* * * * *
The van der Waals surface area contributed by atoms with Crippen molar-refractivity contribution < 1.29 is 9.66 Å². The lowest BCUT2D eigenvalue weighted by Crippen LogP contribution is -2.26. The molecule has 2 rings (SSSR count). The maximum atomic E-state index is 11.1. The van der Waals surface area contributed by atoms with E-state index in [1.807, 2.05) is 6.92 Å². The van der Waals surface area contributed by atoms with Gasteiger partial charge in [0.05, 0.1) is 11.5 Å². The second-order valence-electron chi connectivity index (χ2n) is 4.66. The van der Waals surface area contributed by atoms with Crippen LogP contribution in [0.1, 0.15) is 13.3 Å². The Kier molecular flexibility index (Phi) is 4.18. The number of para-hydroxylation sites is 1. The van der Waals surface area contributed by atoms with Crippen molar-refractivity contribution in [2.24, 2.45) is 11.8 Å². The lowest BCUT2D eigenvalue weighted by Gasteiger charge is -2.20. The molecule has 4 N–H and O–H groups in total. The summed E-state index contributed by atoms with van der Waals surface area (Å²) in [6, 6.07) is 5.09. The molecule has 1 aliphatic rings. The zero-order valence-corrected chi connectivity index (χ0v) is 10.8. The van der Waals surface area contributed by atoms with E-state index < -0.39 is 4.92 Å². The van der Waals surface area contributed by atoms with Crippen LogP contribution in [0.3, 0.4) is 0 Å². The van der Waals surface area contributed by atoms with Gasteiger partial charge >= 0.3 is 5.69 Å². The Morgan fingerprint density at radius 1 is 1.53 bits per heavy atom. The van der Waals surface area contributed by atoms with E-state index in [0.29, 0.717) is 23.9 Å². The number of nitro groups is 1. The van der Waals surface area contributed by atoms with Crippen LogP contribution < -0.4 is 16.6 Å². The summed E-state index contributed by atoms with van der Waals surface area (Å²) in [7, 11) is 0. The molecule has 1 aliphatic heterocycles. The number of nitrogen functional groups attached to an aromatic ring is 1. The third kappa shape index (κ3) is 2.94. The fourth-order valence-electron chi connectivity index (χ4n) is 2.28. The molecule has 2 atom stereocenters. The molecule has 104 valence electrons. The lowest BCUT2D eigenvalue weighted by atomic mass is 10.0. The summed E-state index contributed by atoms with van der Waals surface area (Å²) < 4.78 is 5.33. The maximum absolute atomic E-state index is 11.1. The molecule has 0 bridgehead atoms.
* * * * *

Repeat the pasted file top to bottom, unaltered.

The van der Waals surface area contributed by atoms with Crippen molar-refractivity contribution < 1.29 is 9.66 Å². The lowest BCUT2D eigenvalue weighted by Crippen LogP contribution is -2.26. The molecule has 2 rings (SSSR count). The maximum atomic E-state index is 11.1. The van der Waals surface area contributed by atoms with E-state index in [1.807, 2.05) is 6.92 Å². The van der Waals surface area contributed by atoms with Gasteiger partial charge in [0.05, 0.1) is 11.5 Å². The second-order valence-electron chi connectivity index (χ2n) is 4.66. The van der Waals surface area contributed by atoms with Crippen LogP contribution in [0.1, 0.15) is 13.3 Å². The Kier molecular flexibility index (Phi) is 4.18. The number of para-hydroxylation sites is 1. The van der Waals surface area contributed by atoms with Crippen molar-refractivity contribution in [2.24, 2.45) is 11.8 Å². The lowest BCUT2D eigenvalue weighted by Gasteiger charge is -2.20. The molecule has 4 N–H and O–H groups in total. The summed E-state index contributed by atoms with van der Waals surface area (Å²) in [6, 6.07) is 5.09. The molecule has 1 aliphatic rings. The zero-order valence-corrected chi connectivity index (χ0v) is 10.8. The van der Waals surface area contributed by atoms with E-state index < -0.39 is 4.92 Å². The van der Waals surface area contributed by atoms with Crippen LogP contribution in [0.3, 0.4) is 0 Å². The van der Waals surface area contributed by atoms with Gasteiger partial charge >= 0.3 is 5.69 Å². The Morgan fingerprint density at radius 1 is 1.53 bits per heavy atom. The van der Waals surface area contributed by atoms with E-state index in [0.29, 0.717) is 23.9 Å². The number of nitro groups is 1. The van der Waals surface area contributed by atoms with Crippen LogP contribution < -0.4 is 16.6 Å². The summed E-state index contributed by atoms with van der Waals surface area (Å²) in [7, 11) is 0. The molecule has 1 aliphatic heterocycles. The number of nitrogen functional groups attached to an aromatic ring is 1. The third kappa shape index (κ3) is 2.94. The fourth-order valence-electron chi connectivity index (χ4n) is 2.28. The molecule has 2 atom stereocenters. The molecule has 104 valence electrons. The lowest BCUT2D eigenvalue weighted by atomic mass is 10.0. The summed E-state index contributed by atoms with van der Waals surface area (Å²) < 4.78 is 5.33. The maximum absolute atomic E-state index is 11.1. The molecule has 0 bridgehead atoms.